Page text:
Sam Lieberman was the incumbent and was planning to seek re-election, but he died in April at age 58 while in office. Gov. Steve Sisolak appointed Lisa Levine in June to fill the vacancy for the remainder of the term.

Boylan is a semi-retired educator — he was a community college computer instructor for 11 years — who leads trainings on safety and emergency management. He served on the Nevada State Board of Education from 2002 to 2006.

“I just hope I keep winning and I do win,” Boylan said Wednesday. He said it’s “really a question of what’s best for education,” noting he has a background as an educator and is a UNLV alumnus.

Boylan said so many politicians got involved in the non-partisan race and his opponent spent much more money on the campaign than he did. Boylan’s campaign finance reports show no contributions or expenditures.

First and second quarter campaign finance reports for Spirtos show a total of $15,720.54 in contributions and $14,716.97 in expenses.

The vast majority of contributions reported were from Spirtos, except for two approximately $500 donations: one from Local Union 357 and one from Clark County Firefighters.

Spirtos is medical director at Women’s Cancer Center of Nevada and previously ran for the Board of Regents in 2014.

Spirtos said Wednesday he’s happy the preliminary results show the race is so close given the Review-Journal didn’t endorse him.

“If Mr. Boylan is elected, I only hope good things for him,” Spirtos said, noting his opponent has good intentions and will do a good job.

Byron Brooks and Swadeep Nigam were vying for the District 3 seat. Brooks is leading with about 55 percent of the vote and Nigam garnered nearly 45 percent.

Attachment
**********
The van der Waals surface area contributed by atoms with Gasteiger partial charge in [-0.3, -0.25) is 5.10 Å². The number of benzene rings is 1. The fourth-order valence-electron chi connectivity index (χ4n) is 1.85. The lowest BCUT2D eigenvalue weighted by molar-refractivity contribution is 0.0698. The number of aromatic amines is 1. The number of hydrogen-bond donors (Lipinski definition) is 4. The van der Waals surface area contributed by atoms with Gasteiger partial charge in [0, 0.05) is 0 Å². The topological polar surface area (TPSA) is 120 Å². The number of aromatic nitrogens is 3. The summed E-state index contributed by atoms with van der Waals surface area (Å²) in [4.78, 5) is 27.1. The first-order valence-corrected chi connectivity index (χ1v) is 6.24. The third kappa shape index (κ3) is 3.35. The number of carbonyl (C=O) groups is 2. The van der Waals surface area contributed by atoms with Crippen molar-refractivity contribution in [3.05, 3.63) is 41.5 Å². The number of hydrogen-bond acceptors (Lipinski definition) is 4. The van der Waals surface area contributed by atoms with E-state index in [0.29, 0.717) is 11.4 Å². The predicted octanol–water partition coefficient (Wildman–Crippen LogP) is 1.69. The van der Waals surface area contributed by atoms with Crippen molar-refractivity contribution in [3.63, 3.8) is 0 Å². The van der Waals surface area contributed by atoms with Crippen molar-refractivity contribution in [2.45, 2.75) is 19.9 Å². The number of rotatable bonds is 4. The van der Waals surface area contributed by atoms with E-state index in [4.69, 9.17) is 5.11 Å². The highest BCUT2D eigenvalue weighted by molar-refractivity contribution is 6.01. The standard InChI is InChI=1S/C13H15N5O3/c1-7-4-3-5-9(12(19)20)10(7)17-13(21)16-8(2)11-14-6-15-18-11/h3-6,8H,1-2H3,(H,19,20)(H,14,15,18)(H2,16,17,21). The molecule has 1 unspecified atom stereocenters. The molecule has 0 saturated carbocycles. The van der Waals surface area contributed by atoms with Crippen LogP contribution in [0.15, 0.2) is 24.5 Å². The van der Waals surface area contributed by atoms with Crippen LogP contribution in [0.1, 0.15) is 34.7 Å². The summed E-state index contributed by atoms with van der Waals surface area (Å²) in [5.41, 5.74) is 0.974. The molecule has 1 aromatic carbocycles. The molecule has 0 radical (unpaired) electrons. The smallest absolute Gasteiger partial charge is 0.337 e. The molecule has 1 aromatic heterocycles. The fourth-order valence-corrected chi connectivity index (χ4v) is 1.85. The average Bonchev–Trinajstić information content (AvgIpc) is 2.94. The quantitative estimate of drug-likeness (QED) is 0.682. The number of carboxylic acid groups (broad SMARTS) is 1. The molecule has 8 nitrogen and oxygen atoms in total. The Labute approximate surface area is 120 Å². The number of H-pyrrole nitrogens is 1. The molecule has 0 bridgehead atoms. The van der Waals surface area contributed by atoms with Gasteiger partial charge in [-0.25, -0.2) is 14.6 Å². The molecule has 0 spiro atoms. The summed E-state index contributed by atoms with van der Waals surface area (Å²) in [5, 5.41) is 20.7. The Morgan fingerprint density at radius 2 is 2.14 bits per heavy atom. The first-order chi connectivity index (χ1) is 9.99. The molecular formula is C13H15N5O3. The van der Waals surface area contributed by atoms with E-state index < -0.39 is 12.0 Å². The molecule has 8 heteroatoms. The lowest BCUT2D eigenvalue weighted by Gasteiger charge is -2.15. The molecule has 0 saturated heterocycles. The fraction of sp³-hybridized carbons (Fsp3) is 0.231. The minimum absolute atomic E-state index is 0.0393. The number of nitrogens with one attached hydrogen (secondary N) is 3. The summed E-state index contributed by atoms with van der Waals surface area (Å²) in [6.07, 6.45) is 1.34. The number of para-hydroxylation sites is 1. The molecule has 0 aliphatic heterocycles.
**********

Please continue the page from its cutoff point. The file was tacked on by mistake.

Brooks, who’s on the school organizational team at Twitchell Elementary School in Henderson, owns a small business called Lduna Aesthetics and Wellness Center. The Army combat veteran, who was previously a government contractor for the Defense and State departments, is also active with community suicide prevention efforts.

Nigam, who ran for the Board of Regents in 2014, is director of business development for Paul Padda Law. He currently serves on the state Board of Osteopathic Medicine.

Nigam, in a Wednesday statement to the Review-Journal, said the experience of running for elected office was “amazing and exhilarating.”

“I was hopeful for a more favorable outcome,” he said, but added he’s proud of the community-driven campaign he ran.

“After reviewing the current reported results, my campaign was expecting a tighter race,” he said. “While I am disappointed with the result, I respect the decision of the voters. Given my demonstrated commitment to higher education I believe I could have made valuable contributions as a regent. The voters instead opted for a bail bondsman.”

Brooks didn’t respond to a request for comment Wednesday morning.

The winner of that race will replace Regent Kevin Page, who did not seek re-election.

Contact Julie Wootton-Greener at jgreener@reviewjournal.com or 702-387-2921. Follow @julieswootton on Twitter.